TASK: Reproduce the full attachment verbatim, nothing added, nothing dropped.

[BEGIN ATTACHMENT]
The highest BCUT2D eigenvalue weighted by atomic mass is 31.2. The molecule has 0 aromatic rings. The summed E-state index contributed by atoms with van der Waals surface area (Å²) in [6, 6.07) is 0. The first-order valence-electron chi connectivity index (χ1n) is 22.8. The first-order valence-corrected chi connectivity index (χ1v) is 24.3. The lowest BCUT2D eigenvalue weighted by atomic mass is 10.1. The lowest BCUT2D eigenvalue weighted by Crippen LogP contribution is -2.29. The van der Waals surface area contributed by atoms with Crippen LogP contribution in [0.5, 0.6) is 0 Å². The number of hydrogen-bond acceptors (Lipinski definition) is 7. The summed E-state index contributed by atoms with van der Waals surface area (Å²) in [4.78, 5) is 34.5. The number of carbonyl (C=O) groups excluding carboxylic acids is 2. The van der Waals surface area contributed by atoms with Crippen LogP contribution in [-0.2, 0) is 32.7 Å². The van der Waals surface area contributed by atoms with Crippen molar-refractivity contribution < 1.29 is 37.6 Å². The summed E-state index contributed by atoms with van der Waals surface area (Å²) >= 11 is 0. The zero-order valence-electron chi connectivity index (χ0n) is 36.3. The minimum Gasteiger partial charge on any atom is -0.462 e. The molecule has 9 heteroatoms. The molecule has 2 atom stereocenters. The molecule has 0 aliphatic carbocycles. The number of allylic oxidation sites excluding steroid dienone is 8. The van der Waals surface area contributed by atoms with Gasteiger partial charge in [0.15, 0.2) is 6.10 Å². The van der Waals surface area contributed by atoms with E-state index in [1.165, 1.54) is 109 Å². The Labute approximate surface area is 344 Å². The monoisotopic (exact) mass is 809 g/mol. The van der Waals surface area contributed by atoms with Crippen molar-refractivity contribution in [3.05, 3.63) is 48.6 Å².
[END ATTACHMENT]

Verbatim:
The highest BCUT2D eigenvalue weighted by atomic mass is 31.2. The molecule has 0 aromatic rings. The summed E-state index contributed by atoms with van der Waals surface area (Å²) in [6, 6.07) is 0. The first-order valence-electron chi connectivity index (χ1n) is 22.8. The first-order valence-corrected chi connectivity index (χ1v) is 24.3. The lowest BCUT2D eigenvalue weighted by atomic mass is 10.1. The lowest BCUT2D eigenvalue weighted by Crippen LogP contribution is -2.29. The van der Waals surface area contributed by atoms with Crippen LogP contribution in [0.5, 0.6) is 0 Å². The number of hydrogen-bond acceptors (Lipinski definition) is 7. The summed E-state index contributed by atoms with van der Waals surface area (Å²) in [4.78, 5) is 34.5. The number of carbonyl (C=O) groups excluding carboxylic acids is 2. The van der Waals surface area contributed by atoms with Crippen LogP contribution in [-0.2, 0) is 32.7 Å². The van der Waals surface area contributed by atoms with Crippen molar-refractivity contribution < 1.29 is 37.6 Å². The summed E-state index contributed by atoms with van der Waals surface area (Å²) >= 11 is 0. The zero-order valence-electron chi connectivity index (χ0n) is 36.3. The minimum Gasteiger partial charge on any atom is -0.462 e. The molecule has 9 heteroatoms. The molecule has 2 atom stereocenters. The molecule has 0 aliphatic carbocycles. The number of allylic oxidation sites excluding steroid dienone is 8. The van der Waals surface area contributed by atoms with Gasteiger partial charge in [0.15, 0.2) is 6.10 Å². The van der Waals surface area contributed by atoms with E-state index in [1.165, 1.54) is 109 Å². The Labute approximate surface area is 344 Å². The monoisotopic (exact) mass is 809 g/mol. The van der Waals surface area contributed by atoms with Crippen molar-refractivity contribution in [3.05, 3.63) is 48.6 Å².